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Business & Economy

Programme lead announced for new School of Medicine

One of the region’s leading consultants in elderly medicine has taken up a key role in the University of Sunderland’s new school of medicine.

Dr Andy Davies who currently heads up the Falls and Syncope Service and is a consultant in elderly medicine at Sunderland Royal Hospital, has been appointed undergraduate programme lead by the University.

In this role, Dr Davies will lead on delivering the underpinning principles of the new school. Sunderland is one of only five new medical schools to be announced in the UK – established to address the regional imbalance of medical education places across England and to widen access to ensure the profession reflects the communities it serves. The University is collaborating with its health partners to address the chronic shortage of doctors in the North East.

Dr Davies has been involved in teaching and training since 1997 and is regional Foundation Programme Director with responsibility for doctors with differing needs across all the nine acute trusts in the North East and Cumbria.

He is an educational and clinical supervisor for foundation doctors and a local foundation tutor at City Hospitals Sunderland NHS Foundation Trust.

He chairs the British Geriatric Society Cardiovascular Section and is responsible for the delivery of two annual, national conferences on the topic of cardiovascular disease in the elderly.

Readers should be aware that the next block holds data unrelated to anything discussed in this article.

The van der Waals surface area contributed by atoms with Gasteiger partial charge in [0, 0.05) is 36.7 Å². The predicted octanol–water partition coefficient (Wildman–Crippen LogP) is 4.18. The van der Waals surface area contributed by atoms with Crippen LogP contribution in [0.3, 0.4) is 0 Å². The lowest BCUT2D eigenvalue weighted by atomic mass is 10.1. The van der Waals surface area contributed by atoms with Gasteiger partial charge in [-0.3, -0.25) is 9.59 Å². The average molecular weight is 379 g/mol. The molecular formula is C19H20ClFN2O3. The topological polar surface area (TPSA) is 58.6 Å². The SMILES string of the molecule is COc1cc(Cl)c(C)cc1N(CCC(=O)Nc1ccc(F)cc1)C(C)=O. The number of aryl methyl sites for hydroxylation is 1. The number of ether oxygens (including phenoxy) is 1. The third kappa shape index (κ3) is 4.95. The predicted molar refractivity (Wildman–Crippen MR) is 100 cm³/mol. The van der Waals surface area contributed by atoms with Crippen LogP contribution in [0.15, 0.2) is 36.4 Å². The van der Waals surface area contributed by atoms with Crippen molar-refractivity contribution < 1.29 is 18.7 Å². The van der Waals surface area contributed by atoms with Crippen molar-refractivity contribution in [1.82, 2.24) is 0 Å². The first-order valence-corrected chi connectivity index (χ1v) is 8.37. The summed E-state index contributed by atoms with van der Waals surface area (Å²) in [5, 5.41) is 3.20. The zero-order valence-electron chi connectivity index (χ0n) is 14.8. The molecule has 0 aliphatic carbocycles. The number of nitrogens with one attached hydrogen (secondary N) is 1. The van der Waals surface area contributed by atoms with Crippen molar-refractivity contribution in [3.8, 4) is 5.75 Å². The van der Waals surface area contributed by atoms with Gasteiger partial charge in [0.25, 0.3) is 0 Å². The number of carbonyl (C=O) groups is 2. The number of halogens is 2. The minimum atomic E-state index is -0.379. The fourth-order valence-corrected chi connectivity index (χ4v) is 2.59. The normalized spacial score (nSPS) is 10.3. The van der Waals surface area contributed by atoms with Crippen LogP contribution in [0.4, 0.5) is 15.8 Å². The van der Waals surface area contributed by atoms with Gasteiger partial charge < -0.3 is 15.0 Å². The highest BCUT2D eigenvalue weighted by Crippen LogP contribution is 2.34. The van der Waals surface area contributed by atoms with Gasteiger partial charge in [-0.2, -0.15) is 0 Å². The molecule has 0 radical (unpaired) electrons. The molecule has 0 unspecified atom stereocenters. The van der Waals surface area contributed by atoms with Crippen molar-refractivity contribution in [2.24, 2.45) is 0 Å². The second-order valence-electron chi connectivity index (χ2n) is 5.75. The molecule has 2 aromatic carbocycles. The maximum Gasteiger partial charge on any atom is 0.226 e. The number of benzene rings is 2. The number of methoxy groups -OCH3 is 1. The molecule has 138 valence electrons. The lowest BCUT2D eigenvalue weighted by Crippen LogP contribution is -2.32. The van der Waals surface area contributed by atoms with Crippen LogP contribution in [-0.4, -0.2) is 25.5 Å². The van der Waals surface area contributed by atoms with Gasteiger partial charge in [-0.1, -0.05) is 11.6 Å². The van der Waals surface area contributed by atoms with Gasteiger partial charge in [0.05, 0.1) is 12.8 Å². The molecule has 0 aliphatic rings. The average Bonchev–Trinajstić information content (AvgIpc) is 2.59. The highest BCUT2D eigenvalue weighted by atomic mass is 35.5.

Professor Scott Wilkes, head of the School of Medicine, said: “We are absolutely delighted to welcome Dr Andy Davies to the University of Sunderland. He brings a unique set of skills which will benefit the students enormously. Andy is a geriatrician at our neighbouring Sunderland Royal Hospital.

“Our focus in setting up the school has been upon the needs of the NHS which include the increasing elderly population with many medical problems, taking lots of medication and of course those very common problems we see in our society including high blood pressure, obesity and diabetes.”

Dr Davies, whose own journey into medicine reflects the student doctors signing up to Sunderland’s programme, said: “I was inspired to join Sunderland as Scott Wilkes is leading the School of Medicine and has a very clear vision for Widening Participation.

“Encouraging students from a similar background to my own and giving them an opportunity to study medicine really inspired me, I want to ensure they get the best support throughout the process.

“Once the school is 500 strong, we hope to have people who have that determination to support the local economy and work here as GPs, hospitals doctors or psychiatrists.

“To invest in the local economy, be part of the fabric of the city – if that happens, it has the potential to add to the transformation of the city, both in terms of health and the local economy.”